The ruins are small in comparison to the other sites in Mexico such aa Teotihuacán, Chichen Itza, (or Chicken Pizza) and having just come from Tikal in Guatemala, I wasn’t sure what to expect. But the ruins are really well preserved and the location is just stunning. You can imagine how the the Mayans used the city as a fortress and capitalised on the great fishing location, right next to the sea. But what a piece of real estate! I highly recommend visiting Playa Paraiso at sunrise and making sure to get to the gate of the ruins for opening. You will have most of the place to yourself before the maddening crowd arrives. And it does arrive in full force! By 10am we were making haste in the opposite direction towards town!

The Mayan ruins on the edge of the sea

The Transport

By bike. There is no other way. Well there is, you could catch a Collectivo (shared mini bus) or walk, but the town is super flat and the paths are built for bikes, and it really is the most pleasant way to get around. You can hire a bike very easily from the multiple hire stores on the main strip of Tulum. You can also hire scooters, but after an incident in Nicaragua we were hesitant to hand our passports over as a deposit! Everything is within cycling distance and if you want to go a bit further out of town the buses are very easy to catch. Getting to Tulum itself is very easy if you’re travelling the Yucutan Penninsula, most buses travel through it on the way to Playa Del Carmen & Cancun.

Parking in Tulum
The main strip of Tulum
Tulum town and the sea. The bike ride there is easy

The Food

Oh my god. The food. Mexican cuisine is probably my all-time favourite and I had high expectations. Tulum delivered! Instead of a full roast & seafood spread (like we do in Aus at Christmas), we had a Christmas Eve burrito at Burrito Amor and it was simply delicious! The vegetarian one was amazing! We also had prawn soft-shell tacos at an unnamed road-side restaurant and they were amazing. You really can’t go wrong in this region for good food. As long as you like coriander and chilli!

The Accomodation

We stayed in an awesome little Air BnB, very close to town, but not too close that you could hear the clubs going until all hours! Its a self-contained apartment above the house of Lea and Muriel, who were super friendly and even tracked us down when we accidentally left a passport behind! The apartment has Netflix, a mini fridge stocked with beer, coffee machine, & a hammock for lazing around! It was in the middle of a local community, rather than amongst other hostels & accommodation, so most interaction was with the locals rather than tourist, which we quite liked!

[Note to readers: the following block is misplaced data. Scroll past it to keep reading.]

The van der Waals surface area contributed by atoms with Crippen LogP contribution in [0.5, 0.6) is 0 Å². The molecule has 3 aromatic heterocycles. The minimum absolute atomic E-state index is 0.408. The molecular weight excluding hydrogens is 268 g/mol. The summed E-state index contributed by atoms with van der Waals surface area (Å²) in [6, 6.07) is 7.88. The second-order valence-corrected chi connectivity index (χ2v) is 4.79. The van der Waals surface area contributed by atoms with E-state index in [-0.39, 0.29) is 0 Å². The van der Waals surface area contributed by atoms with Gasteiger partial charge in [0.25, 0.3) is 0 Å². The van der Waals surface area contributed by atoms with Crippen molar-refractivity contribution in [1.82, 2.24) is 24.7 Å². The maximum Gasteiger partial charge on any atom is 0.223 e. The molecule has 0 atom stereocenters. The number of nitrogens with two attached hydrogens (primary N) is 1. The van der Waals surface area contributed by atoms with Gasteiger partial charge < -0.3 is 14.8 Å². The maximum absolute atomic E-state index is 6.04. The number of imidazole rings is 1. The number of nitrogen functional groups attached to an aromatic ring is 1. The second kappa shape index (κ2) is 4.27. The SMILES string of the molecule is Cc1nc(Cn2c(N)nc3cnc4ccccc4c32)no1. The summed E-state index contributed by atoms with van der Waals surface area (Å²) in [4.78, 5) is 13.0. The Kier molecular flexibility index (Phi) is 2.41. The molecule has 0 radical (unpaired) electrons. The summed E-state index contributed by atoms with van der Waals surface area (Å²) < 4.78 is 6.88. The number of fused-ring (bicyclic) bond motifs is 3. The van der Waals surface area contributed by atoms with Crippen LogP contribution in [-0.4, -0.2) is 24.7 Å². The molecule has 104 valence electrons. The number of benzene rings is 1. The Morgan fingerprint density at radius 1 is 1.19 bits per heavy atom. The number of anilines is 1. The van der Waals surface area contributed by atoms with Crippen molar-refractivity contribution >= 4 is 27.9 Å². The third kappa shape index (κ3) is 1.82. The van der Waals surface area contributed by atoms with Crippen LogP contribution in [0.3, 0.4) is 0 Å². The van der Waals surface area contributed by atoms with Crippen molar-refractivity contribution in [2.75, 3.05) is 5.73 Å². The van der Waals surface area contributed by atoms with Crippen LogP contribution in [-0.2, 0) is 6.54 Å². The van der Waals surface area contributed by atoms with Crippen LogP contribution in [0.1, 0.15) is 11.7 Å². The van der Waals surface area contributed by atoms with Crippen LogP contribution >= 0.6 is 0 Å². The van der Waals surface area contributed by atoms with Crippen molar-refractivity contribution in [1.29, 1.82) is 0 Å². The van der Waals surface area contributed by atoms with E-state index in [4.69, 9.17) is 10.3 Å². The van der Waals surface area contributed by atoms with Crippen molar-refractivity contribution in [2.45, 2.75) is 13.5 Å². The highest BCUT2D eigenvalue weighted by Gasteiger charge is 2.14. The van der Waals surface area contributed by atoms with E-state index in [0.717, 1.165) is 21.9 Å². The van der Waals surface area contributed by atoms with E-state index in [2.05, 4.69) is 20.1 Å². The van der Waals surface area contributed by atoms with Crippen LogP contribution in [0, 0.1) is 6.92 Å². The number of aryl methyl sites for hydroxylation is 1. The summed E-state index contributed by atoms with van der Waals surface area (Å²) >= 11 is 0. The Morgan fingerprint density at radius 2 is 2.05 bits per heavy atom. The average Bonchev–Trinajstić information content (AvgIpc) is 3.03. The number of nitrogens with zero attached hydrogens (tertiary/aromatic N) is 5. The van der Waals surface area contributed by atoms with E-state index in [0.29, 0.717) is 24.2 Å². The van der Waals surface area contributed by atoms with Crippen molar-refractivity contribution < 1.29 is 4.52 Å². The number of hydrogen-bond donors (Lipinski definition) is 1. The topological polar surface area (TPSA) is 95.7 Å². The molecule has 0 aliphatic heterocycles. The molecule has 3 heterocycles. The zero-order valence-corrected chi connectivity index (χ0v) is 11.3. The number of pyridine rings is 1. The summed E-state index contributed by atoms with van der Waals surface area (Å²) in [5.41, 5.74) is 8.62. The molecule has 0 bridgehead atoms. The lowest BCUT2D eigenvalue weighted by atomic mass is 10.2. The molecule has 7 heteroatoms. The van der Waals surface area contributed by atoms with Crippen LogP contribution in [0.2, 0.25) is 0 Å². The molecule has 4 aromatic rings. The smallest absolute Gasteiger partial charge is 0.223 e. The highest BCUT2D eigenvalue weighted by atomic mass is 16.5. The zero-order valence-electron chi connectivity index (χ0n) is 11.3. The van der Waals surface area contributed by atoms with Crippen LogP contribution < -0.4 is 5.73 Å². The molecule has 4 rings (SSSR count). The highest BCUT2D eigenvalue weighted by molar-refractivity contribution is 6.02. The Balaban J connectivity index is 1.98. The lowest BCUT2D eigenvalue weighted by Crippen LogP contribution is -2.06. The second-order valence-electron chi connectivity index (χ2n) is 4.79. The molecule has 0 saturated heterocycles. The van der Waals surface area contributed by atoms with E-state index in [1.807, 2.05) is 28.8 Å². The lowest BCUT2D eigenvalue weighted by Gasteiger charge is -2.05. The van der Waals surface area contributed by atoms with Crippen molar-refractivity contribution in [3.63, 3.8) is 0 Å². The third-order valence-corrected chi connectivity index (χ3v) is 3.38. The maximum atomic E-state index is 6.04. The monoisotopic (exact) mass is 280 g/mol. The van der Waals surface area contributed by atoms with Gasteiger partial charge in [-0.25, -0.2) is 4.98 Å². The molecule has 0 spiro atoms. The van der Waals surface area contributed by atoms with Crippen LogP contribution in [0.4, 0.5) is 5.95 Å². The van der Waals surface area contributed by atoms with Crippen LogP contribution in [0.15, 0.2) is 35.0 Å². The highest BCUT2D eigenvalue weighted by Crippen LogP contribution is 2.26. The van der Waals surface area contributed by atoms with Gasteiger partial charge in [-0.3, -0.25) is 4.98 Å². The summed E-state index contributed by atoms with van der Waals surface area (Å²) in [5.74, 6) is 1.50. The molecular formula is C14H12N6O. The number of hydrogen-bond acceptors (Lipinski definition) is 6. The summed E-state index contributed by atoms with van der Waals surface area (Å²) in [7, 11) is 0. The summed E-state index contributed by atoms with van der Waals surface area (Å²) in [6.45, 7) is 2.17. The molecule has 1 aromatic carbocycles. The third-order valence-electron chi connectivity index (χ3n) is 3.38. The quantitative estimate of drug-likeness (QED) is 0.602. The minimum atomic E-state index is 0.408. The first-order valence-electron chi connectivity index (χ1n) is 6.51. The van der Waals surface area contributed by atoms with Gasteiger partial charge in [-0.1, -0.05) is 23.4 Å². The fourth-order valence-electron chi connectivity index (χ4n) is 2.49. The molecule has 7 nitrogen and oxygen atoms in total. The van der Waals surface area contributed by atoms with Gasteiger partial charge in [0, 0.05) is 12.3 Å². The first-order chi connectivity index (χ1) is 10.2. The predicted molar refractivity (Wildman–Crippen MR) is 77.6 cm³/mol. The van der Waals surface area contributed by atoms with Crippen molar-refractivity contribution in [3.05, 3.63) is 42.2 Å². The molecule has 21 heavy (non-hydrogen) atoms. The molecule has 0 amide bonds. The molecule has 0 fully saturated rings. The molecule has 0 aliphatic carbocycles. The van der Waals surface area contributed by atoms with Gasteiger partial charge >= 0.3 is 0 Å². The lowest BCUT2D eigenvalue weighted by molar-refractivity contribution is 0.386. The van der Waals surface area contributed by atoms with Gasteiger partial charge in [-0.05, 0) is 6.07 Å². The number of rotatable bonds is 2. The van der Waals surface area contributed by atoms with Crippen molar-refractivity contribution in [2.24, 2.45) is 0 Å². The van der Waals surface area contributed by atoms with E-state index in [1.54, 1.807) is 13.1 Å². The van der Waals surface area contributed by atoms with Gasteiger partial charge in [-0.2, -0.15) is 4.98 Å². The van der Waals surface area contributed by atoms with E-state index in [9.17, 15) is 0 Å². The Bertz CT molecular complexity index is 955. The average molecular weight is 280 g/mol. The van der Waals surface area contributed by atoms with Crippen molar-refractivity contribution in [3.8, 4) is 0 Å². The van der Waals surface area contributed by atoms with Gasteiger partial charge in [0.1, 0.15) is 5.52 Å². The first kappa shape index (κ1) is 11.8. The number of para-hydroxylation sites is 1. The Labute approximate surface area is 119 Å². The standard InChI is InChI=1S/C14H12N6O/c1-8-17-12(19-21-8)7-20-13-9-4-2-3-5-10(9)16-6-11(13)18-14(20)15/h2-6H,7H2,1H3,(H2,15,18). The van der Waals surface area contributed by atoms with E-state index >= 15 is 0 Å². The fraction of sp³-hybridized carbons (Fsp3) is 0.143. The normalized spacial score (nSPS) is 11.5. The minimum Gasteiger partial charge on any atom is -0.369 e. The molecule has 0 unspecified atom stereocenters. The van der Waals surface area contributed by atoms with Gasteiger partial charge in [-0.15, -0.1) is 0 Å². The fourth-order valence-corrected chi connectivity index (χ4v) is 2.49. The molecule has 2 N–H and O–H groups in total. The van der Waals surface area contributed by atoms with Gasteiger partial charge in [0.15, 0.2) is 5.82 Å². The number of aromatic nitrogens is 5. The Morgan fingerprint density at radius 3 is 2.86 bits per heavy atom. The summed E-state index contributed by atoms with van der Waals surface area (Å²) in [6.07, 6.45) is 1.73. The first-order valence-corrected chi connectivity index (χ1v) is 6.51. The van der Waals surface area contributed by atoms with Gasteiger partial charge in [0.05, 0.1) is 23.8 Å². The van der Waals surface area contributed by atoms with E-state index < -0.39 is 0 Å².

The Cenotes

This area is famous for its cenotes. These are natural, fresh-water pools that link to underground tunnels. Lots of people come to dive through the tunnels, which sounds like the absolute worst thing ever! But the pools themselves are unlike anything I’ve ever seen! We went to a couple near our Air BnB, recommended by the owner. They were smaller than some of the more touristy ones, and were very quiet on Christmas Day. The water is the most clear I’ve ever seen. It was the perfect way to cool down in the middle of the day.

Check out that water! Warm & clear!
Cooling down in the middle of the day with a Cenote dip!
Diving platform

I’ve decided in my next life I want to come back as a cenote mermaid.

The Conclusion

Tulum is a great place to visit, and we preferred it to Playa Del Carmen. It is smaller, quieter and more traditionally Mexican, albeit a little touristy. There’s plenty to do there and its very accessible. 3 days is more than enough to see the ruins, the beaches and a couple of cenotes.


2 thoughts on “Tulum at sunrise is the best kind of Tulum

  1. 👍🏼 good read.

    Only other place similar was Thailand at those islands I forget the name ar🤯 but overcrowded now.

    Beautiful spot though!

    Sent from my iPhone



  2. Love the drone photos you got of the beach! We are in Tulum now and unfortunately the beach isn’t as pretty at this time due to all the sargassum that’s been washed up. So sad.

    What is the Cenote you guys posted pictures of? We’ve visited a few so far but that one looks awesome!